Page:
Alsace is the fifth-smallest of the 27 regions of France in land area (8,280.2 km2), and the smallest in metropolitan France. It is also the seventh-most densely populated region in France and third most densely populated region in metropolitan France, with ca. 224 inhabitants per km2 (total population in 2006: 1,815,488; 1 January 2011 estimate: 1,852,325).
Alsace is located on France's eastern border and on the west bank of the upper Rhine adjacent to Germany and Switzerland. Historical decisions, wars, and strategic politics have resulted in Alsace being administered as a "region" within the Republic of France. The political, economic and cultural capital as well as largest city of Alsace is Strasbourg. Because that city is the seat of dozens of international organizations and bodies, Alsace is politically one of the most important regions in the European Union.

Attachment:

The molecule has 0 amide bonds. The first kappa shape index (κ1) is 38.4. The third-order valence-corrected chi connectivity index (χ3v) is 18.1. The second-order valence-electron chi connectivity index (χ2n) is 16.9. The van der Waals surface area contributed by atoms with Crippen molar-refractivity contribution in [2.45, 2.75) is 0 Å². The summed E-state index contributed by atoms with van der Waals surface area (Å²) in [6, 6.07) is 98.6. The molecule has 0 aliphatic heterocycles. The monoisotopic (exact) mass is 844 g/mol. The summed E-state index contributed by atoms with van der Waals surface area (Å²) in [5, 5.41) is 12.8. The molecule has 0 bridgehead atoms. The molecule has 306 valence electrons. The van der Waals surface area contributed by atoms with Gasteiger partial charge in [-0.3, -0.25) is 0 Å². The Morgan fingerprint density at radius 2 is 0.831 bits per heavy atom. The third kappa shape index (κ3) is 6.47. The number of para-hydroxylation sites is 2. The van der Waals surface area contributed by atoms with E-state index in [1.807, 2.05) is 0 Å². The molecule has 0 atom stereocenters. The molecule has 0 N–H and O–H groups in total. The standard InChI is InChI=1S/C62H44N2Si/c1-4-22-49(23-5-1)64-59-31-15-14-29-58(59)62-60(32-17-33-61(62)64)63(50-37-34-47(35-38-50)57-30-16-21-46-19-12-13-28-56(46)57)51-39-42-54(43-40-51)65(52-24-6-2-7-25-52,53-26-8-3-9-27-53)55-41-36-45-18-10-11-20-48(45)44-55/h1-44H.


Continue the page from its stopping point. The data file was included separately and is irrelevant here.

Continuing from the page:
The historical language of Alsace is Alsatian, a Germanic (mainly Alemannic) dialect spoken in Lorraine and across the Rhine, but today most Alsatians speak French, the official language of France. 43% of the adult population, and 3% of those 3–17 years old, stated in 2012 that they speak Alsatian. The place names used in this article are in French; for the German place names, see German place names (Alsace).